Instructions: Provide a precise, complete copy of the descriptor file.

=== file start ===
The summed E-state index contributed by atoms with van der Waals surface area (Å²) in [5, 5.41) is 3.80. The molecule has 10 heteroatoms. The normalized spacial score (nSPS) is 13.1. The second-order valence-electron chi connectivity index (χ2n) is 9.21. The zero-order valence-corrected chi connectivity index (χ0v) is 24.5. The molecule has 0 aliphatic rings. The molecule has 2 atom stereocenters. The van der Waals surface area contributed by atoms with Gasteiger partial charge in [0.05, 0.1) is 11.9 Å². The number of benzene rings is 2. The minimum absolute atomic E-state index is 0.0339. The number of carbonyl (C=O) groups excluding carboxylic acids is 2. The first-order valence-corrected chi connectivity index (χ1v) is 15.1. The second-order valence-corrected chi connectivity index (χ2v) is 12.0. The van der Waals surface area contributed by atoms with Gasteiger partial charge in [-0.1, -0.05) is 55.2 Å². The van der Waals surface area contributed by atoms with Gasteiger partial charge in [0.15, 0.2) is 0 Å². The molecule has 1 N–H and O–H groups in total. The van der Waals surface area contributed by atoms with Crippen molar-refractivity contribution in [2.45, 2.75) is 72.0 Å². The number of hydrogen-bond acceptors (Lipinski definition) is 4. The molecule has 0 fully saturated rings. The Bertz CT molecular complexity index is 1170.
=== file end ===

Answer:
The summed E-state index contributed by atoms with van der Waals surface area (Å²) in [5, 5.41) is 3.80. The molecule has 10 heteroatoms. The normalized spacial score (nSPS) is 13.1. The second-order valence-electron chi connectivity index (χ2n) is 9.21. The zero-order valence-corrected chi connectivity index (χ0v) is 24.5. The molecule has 0 aliphatic rings. The molecule has 2 atom stereocenters. The van der Waals surface area contributed by atoms with Gasteiger partial charge in [0.05, 0.1) is 11.9 Å². The number of benzene rings is 2. The minimum absolute atomic E-state index is 0.0339. The number of carbonyl (C=O) groups excluding carboxylic acids is 2. The first-order valence-corrected chi connectivity index (χ1v) is 15.1. The second-order valence-corrected chi connectivity index (χ2v) is 12.0. The van der Waals surface area contributed by atoms with Gasteiger partial charge in [-0.1, -0.05) is 55.2 Å². The van der Waals surface area contributed by atoms with Gasteiger partial charge in [0.15, 0.2) is 0 Å². The molecule has 1 N–H and O–H groups in total. The van der Waals surface area contributed by atoms with Crippen molar-refractivity contribution in [2.45, 2.75) is 72.0 Å². The number of hydrogen-bond acceptors (Lipinski definition) is 4. The molecule has 0 fully saturated rings. The Bertz CT molecular complexity index is 1170.